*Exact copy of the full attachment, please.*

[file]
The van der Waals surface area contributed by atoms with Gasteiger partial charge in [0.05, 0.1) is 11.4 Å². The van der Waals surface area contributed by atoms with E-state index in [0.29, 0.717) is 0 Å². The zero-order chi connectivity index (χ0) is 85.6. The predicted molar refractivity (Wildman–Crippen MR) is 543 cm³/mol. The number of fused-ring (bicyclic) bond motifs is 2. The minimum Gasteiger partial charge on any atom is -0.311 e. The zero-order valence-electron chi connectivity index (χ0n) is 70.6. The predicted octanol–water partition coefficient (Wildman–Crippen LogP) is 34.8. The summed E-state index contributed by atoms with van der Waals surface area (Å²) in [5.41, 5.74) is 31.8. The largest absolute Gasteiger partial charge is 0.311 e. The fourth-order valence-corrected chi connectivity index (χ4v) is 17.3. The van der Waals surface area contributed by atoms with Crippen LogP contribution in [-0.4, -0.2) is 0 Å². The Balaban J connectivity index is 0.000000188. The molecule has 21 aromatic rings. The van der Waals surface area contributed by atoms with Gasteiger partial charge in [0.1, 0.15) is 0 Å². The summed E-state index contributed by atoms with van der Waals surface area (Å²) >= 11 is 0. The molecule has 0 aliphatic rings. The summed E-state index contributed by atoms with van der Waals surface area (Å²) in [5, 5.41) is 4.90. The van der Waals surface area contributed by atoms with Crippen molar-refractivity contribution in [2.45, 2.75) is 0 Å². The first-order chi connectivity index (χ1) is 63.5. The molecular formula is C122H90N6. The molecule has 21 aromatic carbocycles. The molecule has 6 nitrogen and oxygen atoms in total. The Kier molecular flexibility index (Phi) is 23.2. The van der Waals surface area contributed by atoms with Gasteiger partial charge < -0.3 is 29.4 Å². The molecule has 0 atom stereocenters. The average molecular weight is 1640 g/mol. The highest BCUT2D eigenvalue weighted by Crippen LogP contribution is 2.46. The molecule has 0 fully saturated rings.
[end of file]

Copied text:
The van der Waals surface area contributed by atoms with Gasteiger partial charge in [0.05, 0.1) is 11.4 Å². The van der Waals surface area contributed by atoms with E-state index in [0.29, 0.717) is 0 Å². The zero-order chi connectivity index (χ0) is 85.6. The predicted molar refractivity (Wildman–Crippen MR) is 543 cm³/mol. The number of fused-ring (bicyclic) bond motifs is 2. The minimum Gasteiger partial charge on any atom is -0.311 e. The zero-order valence-electron chi connectivity index (χ0n) is 70.6. The predicted octanol–water partition coefficient (Wildman–Crippen LogP) is 34.8. The summed E-state index contributed by atoms with van der Waals surface area (Å²) in [5.41, 5.74) is 31.8. The largest absolute Gasteiger partial charge is 0.311 e. The fourth-order valence-corrected chi connectivity index (χ4v) is 17.3. The van der Waals surface area contributed by atoms with Crippen LogP contribution in [-0.4, -0.2) is 0 Å². The Balaban J connectivity index is 0.000000188. The molecule has 21 aromatic rings. The van der Waals surface area contributed by atoms with Gasteiger partial charge in [0.1, 0.15) is 0 Å². The summed E-state index contributed by atoms with van der Waals surface area (Å²) >= 11 is 0. The molecule has 0 aliphatic rings. The summed E-state index contributed by atoms with van der Waals surface area (Å²) in [5, 5.41) is 4.90. The van der Waals surface area contributed by atoms with Crippen molar-refractivity contribution in [2.45, 2.75) is 0 Å². The first-order chi connectivity index (χ1) is 63.5. The molecular formula is C122H90N6. The molecule has 21 aromatic carbocycles. The molecule has 6 nitrogen and oxygen atoms in total. The Kier molecular flexibility index (Phi) is 23.2. The van der Waals surface area contributed by atoms with Gasteiger partial charge < -0.3 is 29.4 Å². The molecule has 0 atom stereocenters. The average molecular weight is 1640 g/mol. The highest BCUT2D eigenvalue weighted by Crippen LogP contribution is 2.46. The molecule has 0 fully saturated rings.